Up before dawn, some were gone before we made it down to breakfast and others were still in their bunks. Toast and cereal were what was for breakfast and that counted as a pretty good first breakfast. We found our poles, our packs, got our shoes on (my blisters complained) and started our urban hike out of Ponferrada and back onto the Camino. As daylight started to break, we made it to the edge of town and into the countryside.
After a few miles we found ourselves walking down the center of a small town where, obviously, several pilgrims had stopped for the night. As Bill and I came through town the other pilgrims were starting their walk and for a little while their shambling gate reminded me of the walking dead as this large group found their rhythm for the day.
As we went through another town the Way started to climb and just before it did we noticed a winery on the left that advertised a special deal on food and wine for pilgrim. When in Spain you, well, drink wine when it’s offered to you. So Bill and I stopped. It was only 10 a.m. so I chose a glass of rosé and an empanada. We sat outside at a table by the door and watched car and pilgrim traffic pass by. Sharing our table were two men from Taiwan, pilgrims that we had met a couple nights before at the albergue. We caught up a bit and Harry, his English name that he gave us, explained that both he and his friend were newly retired and thought that was the time to walk the Camino. Sharing second breakfast in Spain with two new friends from Tawain and my friend Bill, sipping wine before first lunch was one of those beautiful “this is why we’re doing this” moments for me.
Eventually we came to more vineyards where they were harvesting grapes. They loaded the clusters (clumps?) into baskets and then onto trucks. It was an amazing gift to walking through at just that moment to experience the harvest. Further along we came across an oasis for pilgrims. A small trailer in a wooded lot beside a stream, food and drinks for sale, leather chairs and hammocks sat out for pilgrims to rest in while they refreshed. It was too early for us to stop but it looked inviting.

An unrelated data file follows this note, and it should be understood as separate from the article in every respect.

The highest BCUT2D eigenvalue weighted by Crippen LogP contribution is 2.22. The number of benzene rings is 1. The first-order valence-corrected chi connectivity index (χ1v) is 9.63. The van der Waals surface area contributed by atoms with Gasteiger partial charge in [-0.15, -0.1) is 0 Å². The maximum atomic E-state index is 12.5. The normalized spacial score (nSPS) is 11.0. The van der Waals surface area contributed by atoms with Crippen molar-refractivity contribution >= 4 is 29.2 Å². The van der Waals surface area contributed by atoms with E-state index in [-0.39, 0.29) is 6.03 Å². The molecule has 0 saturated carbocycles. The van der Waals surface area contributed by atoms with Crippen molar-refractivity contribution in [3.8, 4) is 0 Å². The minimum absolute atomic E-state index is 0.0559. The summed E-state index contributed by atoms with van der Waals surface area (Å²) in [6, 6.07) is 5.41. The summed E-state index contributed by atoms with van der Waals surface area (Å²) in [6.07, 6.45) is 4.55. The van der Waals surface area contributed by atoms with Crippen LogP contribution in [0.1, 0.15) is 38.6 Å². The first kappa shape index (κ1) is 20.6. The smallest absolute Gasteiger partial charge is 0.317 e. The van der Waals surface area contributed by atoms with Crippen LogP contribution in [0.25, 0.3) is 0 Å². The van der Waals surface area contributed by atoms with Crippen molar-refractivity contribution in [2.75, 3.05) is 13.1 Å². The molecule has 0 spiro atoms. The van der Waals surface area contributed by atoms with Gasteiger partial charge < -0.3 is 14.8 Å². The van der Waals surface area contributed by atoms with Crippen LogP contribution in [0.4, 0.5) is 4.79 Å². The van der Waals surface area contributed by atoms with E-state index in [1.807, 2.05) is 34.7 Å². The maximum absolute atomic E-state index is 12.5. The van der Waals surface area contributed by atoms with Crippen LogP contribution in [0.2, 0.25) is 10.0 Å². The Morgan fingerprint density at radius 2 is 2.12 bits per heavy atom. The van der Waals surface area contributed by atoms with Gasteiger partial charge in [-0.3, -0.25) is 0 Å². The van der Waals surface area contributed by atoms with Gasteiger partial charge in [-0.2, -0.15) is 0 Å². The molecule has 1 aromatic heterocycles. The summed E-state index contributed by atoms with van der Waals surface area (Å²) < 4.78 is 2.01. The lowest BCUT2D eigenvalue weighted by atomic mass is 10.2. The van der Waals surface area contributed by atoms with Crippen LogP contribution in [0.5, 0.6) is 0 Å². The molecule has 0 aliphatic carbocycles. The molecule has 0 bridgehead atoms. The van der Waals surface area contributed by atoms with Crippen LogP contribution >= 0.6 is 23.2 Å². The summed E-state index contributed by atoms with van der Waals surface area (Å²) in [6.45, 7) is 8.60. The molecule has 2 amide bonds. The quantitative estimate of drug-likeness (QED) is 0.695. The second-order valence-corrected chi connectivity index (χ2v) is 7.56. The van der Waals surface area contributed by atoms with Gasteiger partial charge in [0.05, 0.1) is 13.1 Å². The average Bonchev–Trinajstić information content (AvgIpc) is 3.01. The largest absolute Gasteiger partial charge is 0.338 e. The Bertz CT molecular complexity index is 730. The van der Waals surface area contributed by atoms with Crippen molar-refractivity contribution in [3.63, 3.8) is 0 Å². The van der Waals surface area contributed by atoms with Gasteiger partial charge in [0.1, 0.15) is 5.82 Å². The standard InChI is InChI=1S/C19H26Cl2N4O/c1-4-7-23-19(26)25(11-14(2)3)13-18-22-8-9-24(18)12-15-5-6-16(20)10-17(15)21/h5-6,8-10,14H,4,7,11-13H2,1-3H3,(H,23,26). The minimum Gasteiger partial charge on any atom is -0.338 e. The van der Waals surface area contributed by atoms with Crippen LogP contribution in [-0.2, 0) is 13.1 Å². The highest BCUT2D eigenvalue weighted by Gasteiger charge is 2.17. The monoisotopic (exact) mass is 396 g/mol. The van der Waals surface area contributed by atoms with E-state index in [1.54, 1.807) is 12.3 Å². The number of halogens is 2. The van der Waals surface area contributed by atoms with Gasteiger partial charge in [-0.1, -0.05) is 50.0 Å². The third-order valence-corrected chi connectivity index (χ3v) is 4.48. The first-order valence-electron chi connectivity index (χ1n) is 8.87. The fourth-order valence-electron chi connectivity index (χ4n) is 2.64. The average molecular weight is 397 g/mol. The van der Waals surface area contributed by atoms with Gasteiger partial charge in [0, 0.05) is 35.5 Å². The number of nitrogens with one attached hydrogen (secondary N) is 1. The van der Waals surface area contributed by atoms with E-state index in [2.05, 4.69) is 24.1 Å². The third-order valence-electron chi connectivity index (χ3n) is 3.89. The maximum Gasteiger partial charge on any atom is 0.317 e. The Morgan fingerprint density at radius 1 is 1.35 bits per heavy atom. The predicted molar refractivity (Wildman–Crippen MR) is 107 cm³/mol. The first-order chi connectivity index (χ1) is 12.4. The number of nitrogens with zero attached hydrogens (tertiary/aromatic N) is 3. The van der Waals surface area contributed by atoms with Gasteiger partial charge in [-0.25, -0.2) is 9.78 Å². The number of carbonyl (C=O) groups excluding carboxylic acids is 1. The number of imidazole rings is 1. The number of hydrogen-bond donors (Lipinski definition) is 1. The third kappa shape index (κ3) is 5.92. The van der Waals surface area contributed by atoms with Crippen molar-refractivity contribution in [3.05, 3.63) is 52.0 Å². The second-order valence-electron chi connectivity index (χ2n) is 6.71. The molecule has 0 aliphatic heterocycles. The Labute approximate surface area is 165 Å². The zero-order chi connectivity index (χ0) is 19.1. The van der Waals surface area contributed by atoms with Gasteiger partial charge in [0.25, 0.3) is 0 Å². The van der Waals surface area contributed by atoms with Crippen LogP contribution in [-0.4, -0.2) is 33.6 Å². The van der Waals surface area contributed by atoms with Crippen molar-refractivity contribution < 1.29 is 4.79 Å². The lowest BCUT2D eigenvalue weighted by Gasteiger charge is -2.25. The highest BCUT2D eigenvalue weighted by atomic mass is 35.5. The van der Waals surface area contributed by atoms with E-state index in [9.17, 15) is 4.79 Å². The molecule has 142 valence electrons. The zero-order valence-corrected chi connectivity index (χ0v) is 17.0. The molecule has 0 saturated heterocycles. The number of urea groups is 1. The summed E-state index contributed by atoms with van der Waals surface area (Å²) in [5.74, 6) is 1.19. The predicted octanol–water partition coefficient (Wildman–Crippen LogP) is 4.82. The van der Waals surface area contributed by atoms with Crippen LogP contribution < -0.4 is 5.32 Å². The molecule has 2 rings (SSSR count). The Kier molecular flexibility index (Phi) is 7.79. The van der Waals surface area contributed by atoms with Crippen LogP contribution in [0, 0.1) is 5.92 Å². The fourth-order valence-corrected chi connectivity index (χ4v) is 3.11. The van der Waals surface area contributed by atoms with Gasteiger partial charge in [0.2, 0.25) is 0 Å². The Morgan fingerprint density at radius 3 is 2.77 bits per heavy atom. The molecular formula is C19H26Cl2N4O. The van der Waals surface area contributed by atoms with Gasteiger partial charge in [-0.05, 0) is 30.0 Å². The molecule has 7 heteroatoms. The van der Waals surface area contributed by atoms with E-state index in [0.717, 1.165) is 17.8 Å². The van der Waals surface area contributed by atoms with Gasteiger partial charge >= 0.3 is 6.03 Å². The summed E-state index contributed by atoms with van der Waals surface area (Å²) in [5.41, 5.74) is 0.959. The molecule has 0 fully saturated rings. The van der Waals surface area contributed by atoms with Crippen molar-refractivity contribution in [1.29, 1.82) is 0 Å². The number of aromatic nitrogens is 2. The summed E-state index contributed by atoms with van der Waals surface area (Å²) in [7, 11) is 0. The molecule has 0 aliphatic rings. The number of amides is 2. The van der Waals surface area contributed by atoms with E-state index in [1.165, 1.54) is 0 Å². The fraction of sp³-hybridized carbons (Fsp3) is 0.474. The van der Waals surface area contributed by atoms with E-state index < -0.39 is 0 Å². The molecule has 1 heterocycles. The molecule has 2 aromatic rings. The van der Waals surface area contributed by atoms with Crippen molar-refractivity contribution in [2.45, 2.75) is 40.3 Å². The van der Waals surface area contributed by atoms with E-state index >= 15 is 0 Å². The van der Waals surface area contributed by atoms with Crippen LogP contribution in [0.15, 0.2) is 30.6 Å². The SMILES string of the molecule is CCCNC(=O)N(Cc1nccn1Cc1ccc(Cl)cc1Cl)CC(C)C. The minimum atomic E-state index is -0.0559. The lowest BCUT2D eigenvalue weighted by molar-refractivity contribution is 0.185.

We were walking a consistent number of miles each day but I did not factor into my mileage plan that by the fourth week I would be weighing less and able to walk more. So once again we arrived too early to check in to our accommodations for the night. My strategy, with so many pilgrims on the Way with us and so much competition for bed space, was to choose places to stop that were not all the traditional stages of the Camino Frances. For that night, we ended up in Cacabelos, at the Hostal Santa Maria, which unexpectedly turned out to be a posh place to stay.
Once again we had happened on a place that gave us towels and our own bathroom. What used to be “normal” now felt very extravagant.
We were able to check in after 2pm and once in our room and once I got over my excitement at how surprisingly nice it was, I fell asleep for a hard hour. Then I got up, showered and we went out to explore the town, just in time for siesta. Even though we were into week four, I still had not completely caught on to the rhythm of siesta as the new normal. We wandered around and explored long enough that things started to re-open and we found a place serving burgers and fries and a beer and lemonade mixture that was dangerous. A lot of people try all kinds of foods they’ve never had before during their pilgrimage. We did that too but sometimes it just felt comforting to order something that made us feel closer to home.
When I left for the Camino I also left my granddaughter who wasn’t quite 3 years old yet. One of the things I didn’t think about until I was on the Camino was that I was going to be out of her life for 2 months all together during my sabbatical – 5 weeks in Spain and then 3 weeks in the U.K. At my age that’s not much time but for a little girl who isn’t quite three it represents a significant percentage of her life so far. There were many days on the Camino that I didn’t wonder if she would even recognize me when I got home – or if she did recognize me, if she would want anything to do with me anymore.
Would I become a stranger?